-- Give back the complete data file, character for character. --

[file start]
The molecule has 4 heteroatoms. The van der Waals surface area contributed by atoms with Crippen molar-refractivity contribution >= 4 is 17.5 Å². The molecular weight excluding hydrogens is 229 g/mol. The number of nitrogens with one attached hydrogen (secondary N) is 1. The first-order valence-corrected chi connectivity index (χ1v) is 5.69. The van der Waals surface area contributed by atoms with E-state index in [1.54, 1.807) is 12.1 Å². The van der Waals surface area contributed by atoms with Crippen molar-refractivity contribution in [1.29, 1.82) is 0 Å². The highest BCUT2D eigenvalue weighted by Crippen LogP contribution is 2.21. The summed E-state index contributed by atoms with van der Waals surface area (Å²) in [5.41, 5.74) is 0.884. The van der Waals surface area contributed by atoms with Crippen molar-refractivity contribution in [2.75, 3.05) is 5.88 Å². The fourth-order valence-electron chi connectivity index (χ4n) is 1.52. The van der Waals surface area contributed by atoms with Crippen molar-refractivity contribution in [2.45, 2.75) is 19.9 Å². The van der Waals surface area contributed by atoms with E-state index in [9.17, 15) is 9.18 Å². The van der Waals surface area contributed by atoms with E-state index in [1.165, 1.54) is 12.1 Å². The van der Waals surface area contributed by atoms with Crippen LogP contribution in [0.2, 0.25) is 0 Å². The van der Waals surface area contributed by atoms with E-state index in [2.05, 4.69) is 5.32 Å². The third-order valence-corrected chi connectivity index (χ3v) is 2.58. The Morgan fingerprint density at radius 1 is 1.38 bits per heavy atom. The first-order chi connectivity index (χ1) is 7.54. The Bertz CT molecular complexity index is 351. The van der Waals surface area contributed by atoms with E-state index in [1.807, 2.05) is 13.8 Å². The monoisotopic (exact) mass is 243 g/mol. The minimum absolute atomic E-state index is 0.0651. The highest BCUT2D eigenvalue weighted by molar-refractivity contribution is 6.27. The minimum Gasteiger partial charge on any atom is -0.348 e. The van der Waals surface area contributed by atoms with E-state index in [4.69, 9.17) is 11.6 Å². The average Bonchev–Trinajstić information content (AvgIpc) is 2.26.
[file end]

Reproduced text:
The molecule has 4 heteroatoms. The van der Waals surface area contributed by atoms with Crippen molar-refractivity contribution >= 4 is 17.5 Å². The molecular weight excluding hydrogens is 229 g/mol. The number of nitrogens with one attached hydrogen (secondary N) is 1. The first-order valence-corrected chi connectivity index (χ1v) is 5.69. The van der Waals surface area contributed by atoms with E-state index in [1.54, 1.807) is 12.1 Å². The van der Waals surface area contributed by atoms with Crippen molar-refractivity contribution in [1.29, 1.82) is 0 Å². The highest BCUT2D eigenvalue weighted by Crippen LogP contribution is 2.21. The summed E-state index contributed by atoms with van der Waals surface area (Å²) in [5.41, 5.74) is 0.884. The van der Waals surface area contributed by atoms with Crippen molar-refractivity contribution in [2.75, 3.05) is 5.88 Å². The fourth-order valence-electron chi connectivity index (χ4n) is 1.52. The van der Waals surface area contributed by atoms with Crippen molar-refractivity contribution in [2.45, 2.75) is 19.9 Å². The van der Waals surface area contributed by atoms with E-state index in [9.17, 15) is 9.18 Å². The van der Waals surface area contributed by atoms with E-state index in [1.165, 1.54) is 12.1 Å². The van der Waals surface area contributed by atoms with Crippen LogP contribution in [0.2, 0.25) is 0 Å². The van der Waals surface area contributed by atoms with E-state index in [2.05, 4.69) is 5.32 Å². The third-order valence-corrected chi connectivity index (χ3v) is 2.58. The Morgan fingerprint density at radius 1 is 1.38 bits per heavy atom. The first-order chi connectivity index (χ1) is 7.54. The Bertz CT molecular complexity index is 351. The van der Waals surface area contributed by atoms with E-state index in [1.807, 2.05) is 13.8 Å². The monoisotopic (exact) mass is 243 g/mol. The minimum absolute atomic E-state index is 0.0651. The highest BCUT2D eigenvalue weighted by molar-refractivity contribution is 6.27. The minimum Gasteiger partial charge on any atom is -0.348 e. The van der Waals surface area contributed by atoms with E-state index in [4.69, 9.17) is 11.6 Å². The average Bonchev–Trinajstić information content (AvgIpc) is 2.26.